Our view: The business of ballgames
June 21, 2006
You couldn’t get a seat in a restaurant. Gasoline station parking lots were packed. Short of an advanced reservation, a hotel room couldn’t be had.
From June to August, Craig is flooded with outsiders. But we’re not complaining. Far from it.
Here’s the reason why: With that influx of out-of-towners comes a jolt of out-of-town dollars.
A busy city means big bucks for the business community. That’s what the Triple Crown Sports have brought to Craig, Hayden and Steamboat Springs this summer. In fact, it’s done just that for the last 23 years.
A brief history: Triple Crown began about two decades ago as an adult slowpitch softball tournament. It has since expanded in size with the speed of a Major League hitter on the clear and the cream. Players and families from across the country now descend in mass on the Yampa Valley, using local fields to compete for national championships.
They also use local stores, hotels and restaurants while they’re here.
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We should be glad to have them.
An exact economic analysis of the Triple Crown’s impact on the local economy has never been conducted. However, if a survey designed to measure the effects in nearby Steamboat are remotely similar to that felt in Craig, the numbers are significant.
That survey indicated that each person associated with the Triple Crown softball and baseball tournaments — players, coaches, parents and friends — spends about $70 per day. Multiply that number by the estimated thousands of people that visit the region each summer, and you’ve got a significant boost to the local economy.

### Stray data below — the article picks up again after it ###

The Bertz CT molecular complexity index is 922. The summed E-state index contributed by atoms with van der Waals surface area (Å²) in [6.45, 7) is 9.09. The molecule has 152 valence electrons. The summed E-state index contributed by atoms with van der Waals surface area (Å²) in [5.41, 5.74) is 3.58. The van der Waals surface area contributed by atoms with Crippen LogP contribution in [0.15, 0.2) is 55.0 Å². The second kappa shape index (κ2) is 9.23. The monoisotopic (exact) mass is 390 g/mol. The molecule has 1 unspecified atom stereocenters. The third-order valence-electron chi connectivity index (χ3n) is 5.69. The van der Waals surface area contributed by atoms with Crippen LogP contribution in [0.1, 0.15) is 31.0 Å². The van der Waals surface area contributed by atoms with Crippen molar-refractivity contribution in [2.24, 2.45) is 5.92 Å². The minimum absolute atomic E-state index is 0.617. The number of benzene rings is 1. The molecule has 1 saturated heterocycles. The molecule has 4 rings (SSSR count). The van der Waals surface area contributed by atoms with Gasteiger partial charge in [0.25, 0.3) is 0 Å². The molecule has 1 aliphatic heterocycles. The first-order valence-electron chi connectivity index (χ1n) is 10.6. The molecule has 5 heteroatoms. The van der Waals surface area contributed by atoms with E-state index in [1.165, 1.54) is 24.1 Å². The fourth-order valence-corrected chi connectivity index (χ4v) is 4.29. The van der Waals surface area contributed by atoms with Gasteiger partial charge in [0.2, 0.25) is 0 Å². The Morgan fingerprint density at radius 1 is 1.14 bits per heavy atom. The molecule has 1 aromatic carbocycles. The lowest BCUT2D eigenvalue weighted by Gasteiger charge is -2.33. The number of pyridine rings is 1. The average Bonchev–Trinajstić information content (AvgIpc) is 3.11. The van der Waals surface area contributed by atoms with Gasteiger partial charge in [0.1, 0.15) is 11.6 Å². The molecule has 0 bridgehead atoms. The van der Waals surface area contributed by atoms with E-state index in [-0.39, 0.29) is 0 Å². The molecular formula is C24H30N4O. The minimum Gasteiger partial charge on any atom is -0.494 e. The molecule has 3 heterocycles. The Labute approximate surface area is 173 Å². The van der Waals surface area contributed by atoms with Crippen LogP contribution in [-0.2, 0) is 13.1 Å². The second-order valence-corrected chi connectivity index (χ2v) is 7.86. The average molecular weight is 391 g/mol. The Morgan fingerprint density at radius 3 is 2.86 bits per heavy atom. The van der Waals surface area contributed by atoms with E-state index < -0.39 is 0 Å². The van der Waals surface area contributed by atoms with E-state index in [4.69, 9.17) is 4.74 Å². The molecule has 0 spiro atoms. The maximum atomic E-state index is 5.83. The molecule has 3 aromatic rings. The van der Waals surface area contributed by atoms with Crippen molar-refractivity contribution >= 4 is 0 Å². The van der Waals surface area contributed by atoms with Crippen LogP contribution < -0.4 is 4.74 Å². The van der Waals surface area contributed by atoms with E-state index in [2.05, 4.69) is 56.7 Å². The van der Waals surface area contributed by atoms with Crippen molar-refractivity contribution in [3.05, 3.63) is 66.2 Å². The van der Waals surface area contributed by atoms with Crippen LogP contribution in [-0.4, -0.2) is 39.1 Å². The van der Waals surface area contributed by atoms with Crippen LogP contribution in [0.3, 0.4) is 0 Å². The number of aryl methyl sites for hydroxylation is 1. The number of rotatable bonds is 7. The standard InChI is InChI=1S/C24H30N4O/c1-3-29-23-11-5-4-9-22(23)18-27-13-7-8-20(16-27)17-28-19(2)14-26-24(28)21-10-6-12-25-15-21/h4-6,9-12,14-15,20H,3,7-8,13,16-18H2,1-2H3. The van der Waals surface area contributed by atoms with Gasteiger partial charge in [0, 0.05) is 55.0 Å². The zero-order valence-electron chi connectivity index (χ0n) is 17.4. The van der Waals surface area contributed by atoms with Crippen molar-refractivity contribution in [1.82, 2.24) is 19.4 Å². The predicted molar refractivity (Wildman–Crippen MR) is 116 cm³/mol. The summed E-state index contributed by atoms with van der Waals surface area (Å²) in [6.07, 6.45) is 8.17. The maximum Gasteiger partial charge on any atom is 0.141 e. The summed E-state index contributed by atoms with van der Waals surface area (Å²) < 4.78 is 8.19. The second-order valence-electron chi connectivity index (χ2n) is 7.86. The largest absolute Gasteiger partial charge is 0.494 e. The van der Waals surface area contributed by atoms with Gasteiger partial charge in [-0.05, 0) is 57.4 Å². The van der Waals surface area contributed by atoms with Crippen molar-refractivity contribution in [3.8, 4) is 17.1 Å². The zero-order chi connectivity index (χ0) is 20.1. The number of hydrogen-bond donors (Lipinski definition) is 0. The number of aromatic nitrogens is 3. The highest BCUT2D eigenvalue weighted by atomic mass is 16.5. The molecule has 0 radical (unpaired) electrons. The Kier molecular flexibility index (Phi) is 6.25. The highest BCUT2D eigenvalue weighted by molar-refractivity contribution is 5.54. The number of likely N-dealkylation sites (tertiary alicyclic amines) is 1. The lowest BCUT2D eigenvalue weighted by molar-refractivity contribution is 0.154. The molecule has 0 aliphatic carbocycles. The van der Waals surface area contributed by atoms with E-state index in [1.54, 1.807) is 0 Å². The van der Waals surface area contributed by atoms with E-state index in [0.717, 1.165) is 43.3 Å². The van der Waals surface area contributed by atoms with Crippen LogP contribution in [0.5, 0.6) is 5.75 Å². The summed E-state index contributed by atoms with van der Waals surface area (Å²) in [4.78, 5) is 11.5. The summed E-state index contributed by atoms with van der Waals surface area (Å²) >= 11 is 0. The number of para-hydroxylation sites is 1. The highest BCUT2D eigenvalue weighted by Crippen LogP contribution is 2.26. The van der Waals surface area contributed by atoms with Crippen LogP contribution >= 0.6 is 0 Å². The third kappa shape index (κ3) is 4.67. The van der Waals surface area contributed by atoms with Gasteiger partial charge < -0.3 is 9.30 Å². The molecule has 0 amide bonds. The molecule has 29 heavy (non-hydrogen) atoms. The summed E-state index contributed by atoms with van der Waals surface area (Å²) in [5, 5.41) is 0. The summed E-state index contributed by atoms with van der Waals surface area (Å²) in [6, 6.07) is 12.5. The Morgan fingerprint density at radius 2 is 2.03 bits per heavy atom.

But, a question that begs to be asked is how long will this gravy train last? Without significant incentives offered to keep the games here, can it last?
Those are odds Pete Rose wouldn’t flirt with. So, why take the chance? Why not take proactive steps now to cement the tournament’s rightful place here in Craig?
It is the contention of this panel that enticements need to be made to lock down the Triple Crown for years to come.
It is conceivable that a tournament exodus from the city could lead to leaner times for our local businesses. And that means tougher times for us, the consumers.
In today’s business climate, times are more difficult than ever for the small-business owner.
Maybe Kmart, McDonald’s or another of the city’s corporate giant chain stores can absorb the loss of revenue a Triple Crown departure would represent. In fact, given the vast expansion of these two stores — used here only as examples — across the country, they could more than survive such a revenue loss.
They’re not our concern.
Protecting the family-owned, mom-and-pop shop down the way is our focus. In small town America, these stores are the lifeblood of the economy. Each benefit, short of giving away so much that it would be contrary to the common good, should be offered to them.
One way we can do that is by providing events like Triple Crown with the things they need.
That means more ball fields that not only the players will benefit from, but in the long-term, our children will as well.
That means aggressive incentive packages for the businesses that would capitalize off Triple Crown: hotels, restaurants and department stores.
An aside to this argument is this: The Triple Crown folks are good people. An observer of the games told editorial board members recently of the positive impression players and coaches made on him. Sportsmanship, quality play and kindness — traits seemingly lost on today’s sporting public — are highlights at any given Triple Crown contest.
So, there it is. Good people bringing in decent money. Why risk losing that?
If Craig and Moffat County don’t get in the game, soon someone else will capitalize.
It’s only a matter of time.